Wednesday, June 27, 2007

Greene-Meissner at RBMS Preconference

Having shot my mouth off, in person and online, about my opinion of the Greene-Meissner mantra of "less process, more product," I felt I had to attend the Wednesday afternoon session "Curators and Catalogers Revisit Decisions about Description: the Greene/Meissner Proposal," at last week's preconference.

Dennis Meissner spoke first, presenting the findings of his research with Mark Greene on streamlining archival processing. The recap was then followed by two additional presentations, one by Helena Zinkham from the Library of Congress Prints & Photographs Division, and the other by Tom Hyry, head of the Manuscript Unit at the Beinecke Rare Book and Manuscript Library.

Zinkham impressed me with her practical approach to handling the overwhelming amount of rare and fragile materials in her care. She outlined the Division's approach to processing collections, which is done to one of three levels: baseline, standard, and premium. The processing level chosen for a given collection reflects the materials' "fitness for purpose"--determined through a cost-benefit analysis of use, value, and viability (meaning condition, but also legal status and amount of resources required/available for processing). The rankings are simple: 1 is low, 2 is medium, and 3 is high. Collections with scores of 8 or 9 get premium processing; collections with 3s and 4s get baseline processing. Her parting advice included three recommendations:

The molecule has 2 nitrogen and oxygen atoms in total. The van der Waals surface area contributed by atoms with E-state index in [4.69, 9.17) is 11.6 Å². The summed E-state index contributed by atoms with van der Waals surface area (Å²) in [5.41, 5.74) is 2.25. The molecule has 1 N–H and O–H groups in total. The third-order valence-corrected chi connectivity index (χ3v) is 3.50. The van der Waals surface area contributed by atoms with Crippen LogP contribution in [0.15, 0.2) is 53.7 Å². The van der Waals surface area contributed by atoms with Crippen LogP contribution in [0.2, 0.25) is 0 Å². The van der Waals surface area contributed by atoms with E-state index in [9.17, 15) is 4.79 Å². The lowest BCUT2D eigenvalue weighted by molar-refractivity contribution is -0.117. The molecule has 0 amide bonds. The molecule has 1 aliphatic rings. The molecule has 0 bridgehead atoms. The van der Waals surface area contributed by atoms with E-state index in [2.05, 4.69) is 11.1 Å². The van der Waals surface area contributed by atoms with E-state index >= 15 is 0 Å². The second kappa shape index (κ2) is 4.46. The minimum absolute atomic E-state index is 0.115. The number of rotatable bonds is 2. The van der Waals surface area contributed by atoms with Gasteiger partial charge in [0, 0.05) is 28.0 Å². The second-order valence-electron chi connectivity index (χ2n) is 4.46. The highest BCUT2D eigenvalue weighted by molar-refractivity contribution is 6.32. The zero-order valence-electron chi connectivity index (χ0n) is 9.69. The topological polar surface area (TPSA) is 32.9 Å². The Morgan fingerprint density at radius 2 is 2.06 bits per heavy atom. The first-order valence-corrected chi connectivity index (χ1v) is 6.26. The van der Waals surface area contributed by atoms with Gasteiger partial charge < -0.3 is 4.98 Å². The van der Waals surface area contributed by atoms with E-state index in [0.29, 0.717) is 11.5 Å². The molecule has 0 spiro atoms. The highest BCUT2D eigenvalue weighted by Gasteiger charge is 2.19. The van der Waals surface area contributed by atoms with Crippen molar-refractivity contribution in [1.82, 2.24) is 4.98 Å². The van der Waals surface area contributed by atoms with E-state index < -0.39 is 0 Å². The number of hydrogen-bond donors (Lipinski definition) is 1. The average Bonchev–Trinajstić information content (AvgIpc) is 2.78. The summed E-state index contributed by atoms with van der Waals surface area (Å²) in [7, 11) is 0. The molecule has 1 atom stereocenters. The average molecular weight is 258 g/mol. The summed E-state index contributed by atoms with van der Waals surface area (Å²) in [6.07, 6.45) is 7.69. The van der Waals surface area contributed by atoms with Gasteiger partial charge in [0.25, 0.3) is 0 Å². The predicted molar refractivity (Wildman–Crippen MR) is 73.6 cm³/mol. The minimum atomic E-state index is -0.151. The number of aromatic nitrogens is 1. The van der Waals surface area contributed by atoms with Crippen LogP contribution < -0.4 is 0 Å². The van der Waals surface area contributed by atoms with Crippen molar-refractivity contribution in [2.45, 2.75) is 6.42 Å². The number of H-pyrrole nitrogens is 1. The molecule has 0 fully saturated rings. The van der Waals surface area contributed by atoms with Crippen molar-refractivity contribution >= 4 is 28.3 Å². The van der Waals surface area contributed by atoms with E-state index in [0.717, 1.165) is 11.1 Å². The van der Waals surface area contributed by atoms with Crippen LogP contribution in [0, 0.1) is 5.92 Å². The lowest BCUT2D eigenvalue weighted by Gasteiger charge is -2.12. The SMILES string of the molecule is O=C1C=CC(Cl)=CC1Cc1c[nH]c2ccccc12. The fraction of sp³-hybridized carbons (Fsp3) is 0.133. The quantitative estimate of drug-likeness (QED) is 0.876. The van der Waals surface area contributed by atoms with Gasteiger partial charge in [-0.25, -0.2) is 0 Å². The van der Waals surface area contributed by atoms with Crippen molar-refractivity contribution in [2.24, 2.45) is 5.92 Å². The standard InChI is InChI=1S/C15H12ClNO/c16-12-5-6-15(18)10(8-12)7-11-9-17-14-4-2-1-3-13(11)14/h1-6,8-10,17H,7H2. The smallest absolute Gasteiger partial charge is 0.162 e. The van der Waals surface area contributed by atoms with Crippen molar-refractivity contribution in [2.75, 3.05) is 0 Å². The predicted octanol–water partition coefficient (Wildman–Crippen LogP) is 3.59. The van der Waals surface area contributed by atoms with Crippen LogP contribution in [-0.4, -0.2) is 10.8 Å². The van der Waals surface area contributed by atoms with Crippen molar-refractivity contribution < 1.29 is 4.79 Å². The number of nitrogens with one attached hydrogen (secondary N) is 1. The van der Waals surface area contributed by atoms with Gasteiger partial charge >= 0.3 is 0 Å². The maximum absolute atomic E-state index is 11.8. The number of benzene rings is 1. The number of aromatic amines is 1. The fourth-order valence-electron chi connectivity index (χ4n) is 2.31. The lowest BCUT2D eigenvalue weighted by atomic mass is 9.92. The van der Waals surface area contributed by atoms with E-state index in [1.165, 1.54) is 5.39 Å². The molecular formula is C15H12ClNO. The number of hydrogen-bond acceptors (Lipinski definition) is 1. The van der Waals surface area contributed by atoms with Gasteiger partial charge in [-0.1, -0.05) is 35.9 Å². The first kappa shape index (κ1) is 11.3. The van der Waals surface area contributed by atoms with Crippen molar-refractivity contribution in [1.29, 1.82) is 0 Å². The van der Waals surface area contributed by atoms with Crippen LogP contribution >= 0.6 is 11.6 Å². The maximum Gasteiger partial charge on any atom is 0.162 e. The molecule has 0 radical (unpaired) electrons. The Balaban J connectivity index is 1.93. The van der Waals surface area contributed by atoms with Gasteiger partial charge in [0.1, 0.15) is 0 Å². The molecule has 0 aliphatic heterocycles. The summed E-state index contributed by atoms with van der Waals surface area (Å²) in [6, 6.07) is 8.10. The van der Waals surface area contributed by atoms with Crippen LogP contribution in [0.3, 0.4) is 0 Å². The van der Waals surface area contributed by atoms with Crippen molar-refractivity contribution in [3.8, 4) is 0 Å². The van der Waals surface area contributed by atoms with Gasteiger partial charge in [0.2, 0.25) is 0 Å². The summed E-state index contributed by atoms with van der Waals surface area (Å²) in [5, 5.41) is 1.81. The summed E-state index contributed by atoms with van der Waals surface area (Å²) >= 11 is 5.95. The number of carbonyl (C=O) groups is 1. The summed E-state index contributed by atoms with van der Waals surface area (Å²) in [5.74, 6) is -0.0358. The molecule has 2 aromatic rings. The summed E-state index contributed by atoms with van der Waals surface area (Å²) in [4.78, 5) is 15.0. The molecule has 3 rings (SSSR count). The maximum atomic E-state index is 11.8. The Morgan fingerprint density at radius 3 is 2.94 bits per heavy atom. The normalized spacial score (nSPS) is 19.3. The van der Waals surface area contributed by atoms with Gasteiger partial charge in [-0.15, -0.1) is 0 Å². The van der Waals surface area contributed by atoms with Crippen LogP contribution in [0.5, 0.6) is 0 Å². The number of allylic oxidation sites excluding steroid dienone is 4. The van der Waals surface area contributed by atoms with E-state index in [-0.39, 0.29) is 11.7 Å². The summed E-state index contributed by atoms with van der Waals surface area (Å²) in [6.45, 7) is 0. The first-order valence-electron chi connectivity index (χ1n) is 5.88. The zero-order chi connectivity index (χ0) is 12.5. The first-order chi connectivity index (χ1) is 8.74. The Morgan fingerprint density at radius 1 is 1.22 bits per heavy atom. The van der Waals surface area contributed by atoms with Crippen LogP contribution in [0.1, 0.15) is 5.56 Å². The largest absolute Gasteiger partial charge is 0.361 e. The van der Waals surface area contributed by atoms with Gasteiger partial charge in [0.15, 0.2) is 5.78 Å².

1. Accession with care. It may be the only time you touch that collection.
  2. Prioritize using criteria, not subjective judgments.
  3. Insist on good storage conditions. The best thing you can do for any materials is to keep them cool and dry; even with minimal processing, they'll last a long time.
In the final talk, Hyry struck a note familiar to my ears: the shift of responsibility from processing staff to public services staff when collections are minimally processed. He urged repositories to make accession data available to researchers, and to process collections with one question in mind: "Can this collection be serviced in the reading room?" His emphasis on access leads him to conclude that description is a critical component of even baseline processing; without adequate description of a collection's scope and content, researchers face a nearly insurmountable hurdle in obtaining the desired materials. He did spend a few minutes musing on the potential uses of Library 2.0 features such as tagging and commenting to allow the community of researchers to add value to minimally processed collections (Yale hasn't experimented with this yet; I'll be interested to see how that develops.) Finally, he reminded his listeners that archival processing is an iterative process; do what you can now, and you may find that you are able to return later to expand on prior efforts.

No comments: